IT IS often thought that among the many and often contradictory reasons why the Cold War was a distinctive period in the history of US relations with Latin America is the fact that this was an era in the history of Washington’s policy towards the region when ideology was more important than the balance of power or economic considerations.
Put simply, according to prevailing theories of international relations and security, US policy was often illogical.
Jorge Domínguez and other scholars have all shown how during the Cold War ideological motives repeatedly trumped good geopolitical sense in Washington’s fractious relations with the region, although without offering detailed explanations of the internal American processes that generated such policy anomalies.
One of the most interesting findings in Noel Maurer’s pioneering study of what might be called the economics of imperialism provides a fascinating complement to scholarship about this well known aspect of US foreign policy, while also offering strong clues as to how this may have functioned.
As a talented economic historian, Maurer has constructed his arguments cogently from a close examination of the data of US interventions across the world to protect the investment and property of its citizens following, for example, expropriations and nationalisations. History is littered with examples of such actions and reactions, and Latin America has been a key arena for them from the late 19th century to modern times.
The author downplays the ideological dimension of US interventions and concentrates on the internal political factors that made these more likely. He argues that, while highly successful in terms of their underlying objectives of defending US business owners and their particular interests, interventions throughout the 20th century invariably disregarded strategic or ideological considerations – as well as the consequences themselves of taking a hard line.
In short, domestic interests trumped strategic interests repeatedly, and this was surprising given how relatively unimportant foreign investment was to the US economy. Maurer writes:
“After the Cuban Revolution of 1958, many within the State Department feared that it was the American hard line on expropriation that drove Castro into the arms of the Soviet Union – yet the United States ran such strategic risks again and again and again, in Indonesia and Peru and Ethiopia and elsewhere. Simply put, no US president could afford to take a Solomonic view and ignore the immense pressures that private interests could bring to bear to insist upon the defence of their property rights.” [p 4]
Maurer points out that some presidents needed little persuasion to respond to domestic business pressures, while others were much more reluctant to use American power to protect wealthy co-nationals from foreign governments – but did so anyway.
In an ambitious and sweeping survey of US interventions abroad on behalf of business, Maurer examines the ways by which these investors influenced their government to intercede in disputes and disagreements with sovereign states on their behalf in sub-regions such as Central America and the Caribbean.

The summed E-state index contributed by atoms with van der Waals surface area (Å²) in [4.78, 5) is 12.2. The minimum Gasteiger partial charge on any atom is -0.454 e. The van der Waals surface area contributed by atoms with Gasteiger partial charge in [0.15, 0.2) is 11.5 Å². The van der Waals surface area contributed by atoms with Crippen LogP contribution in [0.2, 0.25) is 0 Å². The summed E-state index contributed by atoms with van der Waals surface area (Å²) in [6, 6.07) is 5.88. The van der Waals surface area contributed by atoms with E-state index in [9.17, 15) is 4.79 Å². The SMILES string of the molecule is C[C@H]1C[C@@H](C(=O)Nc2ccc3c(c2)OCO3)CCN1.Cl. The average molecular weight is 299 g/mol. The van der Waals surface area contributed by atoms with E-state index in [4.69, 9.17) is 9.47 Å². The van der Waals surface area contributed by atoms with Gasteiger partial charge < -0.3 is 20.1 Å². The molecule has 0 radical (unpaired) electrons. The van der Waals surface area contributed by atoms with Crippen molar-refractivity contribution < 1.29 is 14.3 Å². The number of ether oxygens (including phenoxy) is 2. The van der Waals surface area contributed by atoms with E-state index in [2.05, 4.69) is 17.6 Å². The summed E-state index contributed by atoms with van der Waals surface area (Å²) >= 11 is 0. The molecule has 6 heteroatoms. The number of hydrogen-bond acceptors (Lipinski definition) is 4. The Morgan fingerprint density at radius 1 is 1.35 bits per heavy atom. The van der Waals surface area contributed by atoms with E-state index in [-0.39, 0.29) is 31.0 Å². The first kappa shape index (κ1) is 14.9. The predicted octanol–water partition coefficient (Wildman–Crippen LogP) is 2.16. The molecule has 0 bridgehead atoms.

He demonstrates how, ultimately, US policy became so entangled with these business objectives that it was hard to separate them. In the 1970s in particular, Washington not only failed to resist pressure to defend American investments, but also failed to influence target governments to take steps to make property rights more secure in the long term.
He builds an intriguing argument to explain a key mechanism of US imperialism, asserting that his findings suggest the possibility of an “empire trap” whereby one administration’s promise to intervene on behalf of US investors makes it harder for future administrations to refrain from such intervention. Importantly, this obeys market forces: if the president commits to use the power of the state to defend property rights in a foreign country, the perceived risks of investing in that country fall, ensuring both that more capital flows into it and thereby increasing the political influence of investors even further while also extending the possibility that investors will believe such a promise applies elsewhere. Maurer writes:
“In short, successful intervention on behalf of overseas investors begets more overseas investment, which creates more pressure to intervene when those investments come under threat. The result is an ‘empire trap’, where US administrations find it difficult to resist pressures to defend American overseas property rights.” [p 8]
The author explores the crude politics that gave business interests such leverage in a highly paradoxical context – the US government was powerful enough to protect American investors abroad, but their interests were small relative to the country’s wealth – which placed a premium on their ability to convince the government to use its power on their behalf.
When looked at empirically, it is clear that US investors succeeded in trumping domestic opposition and strategic interests, even if the political tactics they employed changed over time, shifting from the use of personal political connections in the early 20th century to more sophisticated techniques that linked their interests to those of the government itself, and ultimately resorting to large-scale mobilisation of public opinion and congress.
Maurer has provided us with an innovative and groundbreaking insight into the mechanics of US imperialism that helps to explain the dynamic forces that have driven it, and why it has been so expansive.
The irony of his analysis is that it is not a power-hungry state that is the main protagonist of this story, but private business – offering a clue to those Latin Americans who still have anti-imperialist reflexes about how to channel them.